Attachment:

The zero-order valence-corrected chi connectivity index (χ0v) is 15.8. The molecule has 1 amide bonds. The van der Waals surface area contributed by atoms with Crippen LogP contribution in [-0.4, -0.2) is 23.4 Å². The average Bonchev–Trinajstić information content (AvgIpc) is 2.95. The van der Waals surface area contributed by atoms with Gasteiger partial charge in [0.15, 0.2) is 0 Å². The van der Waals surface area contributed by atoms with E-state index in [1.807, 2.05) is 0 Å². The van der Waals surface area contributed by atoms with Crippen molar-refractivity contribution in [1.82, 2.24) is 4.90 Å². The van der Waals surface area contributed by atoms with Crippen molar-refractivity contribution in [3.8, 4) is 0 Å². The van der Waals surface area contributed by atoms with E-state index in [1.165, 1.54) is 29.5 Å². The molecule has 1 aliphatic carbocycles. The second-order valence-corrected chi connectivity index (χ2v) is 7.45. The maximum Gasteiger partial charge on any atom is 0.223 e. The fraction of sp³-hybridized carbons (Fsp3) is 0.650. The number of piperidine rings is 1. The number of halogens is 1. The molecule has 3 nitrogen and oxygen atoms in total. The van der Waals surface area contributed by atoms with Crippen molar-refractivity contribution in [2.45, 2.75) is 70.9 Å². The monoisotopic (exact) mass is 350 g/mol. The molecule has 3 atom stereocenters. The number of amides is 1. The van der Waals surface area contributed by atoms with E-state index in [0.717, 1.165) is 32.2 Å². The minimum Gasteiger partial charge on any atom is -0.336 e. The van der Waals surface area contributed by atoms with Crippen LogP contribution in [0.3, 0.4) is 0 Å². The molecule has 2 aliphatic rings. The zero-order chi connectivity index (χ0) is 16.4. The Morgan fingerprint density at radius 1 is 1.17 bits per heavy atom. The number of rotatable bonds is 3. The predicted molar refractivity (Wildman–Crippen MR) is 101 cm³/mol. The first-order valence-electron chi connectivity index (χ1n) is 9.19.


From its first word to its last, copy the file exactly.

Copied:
The zero-order valence-corrected chi connectivity index (χ0v) is 15.8. The molecule has 1 amide bonds. The van der Waals surface area contributed by atoms with Crippen LogP contribution in [-0.4, -0.2) is 23.4 Å². The average Bonchev–Trinajstić information content (AvgIpc) is 2.95. The van der Waals surface area contributed by atoms with Gasteiger partial charge in [0.15, 0.2) is 0 Å². The van der Waals surface area contributed by atoms with E-state index in [1.807, 2.05) is 0 Å². The van der Waals surface area contributed by atoms with Crippen molar-refractivity contribution in [1.82, 2.24) is 4.90 Å². The van der Waals surface area contributed by atoms with Crippen molar-refractivity contribution in [3.8, 4) is 0 Å². The van der Waals surface area contributed by atoms with E-state index in [1.165, 1.54) is 29.5 Å². The molecule has 1 aliphatic carbocycles. The second-order valence-corrected chi connectivity index (χ2v) is 7.45. The maximum Gasteiger partial charge on any atom is 0.223 e. The fraction of sp³-hybridized carbons (Fsp3) is 0.650. The number of piperidine rings is 1. The number of halogens is 1. The molecule has 3 nitrogen and oxygen atoms in total. The van der Waals surface area contributed by atoms with Crippen molar-refractivity contribution in [2.45, 2.75) is 70.9 Å². The monoisotopic (exact) mass is 350 g/mol. The molecule has 3 atom stereocenters. The number of amides is 1. The van der Waals surface area contributed by atoms with E-state index in [0.717, 1.165) is 32.2 Å². The minimum Gasteiger partial charge on any atom is -0.336 e. The van der Waals surface area contributed by atoms with Crippen LogP contribution in [0.3, 0.4) is 0 Å². The molecule has 2 aliphatic rings. The zero-order chi connectivity index (χ0) is 16.4. The Morgan fingerprint density at radius 1 is 1.17 bits per heavy atom. The number of rotatable bonds is 3. The predicted molar refractivity (Wildman–Crippen MR) is 101 cm³/mol. The first-order valence-electron chi connectivity index (χ1n) is 9.19.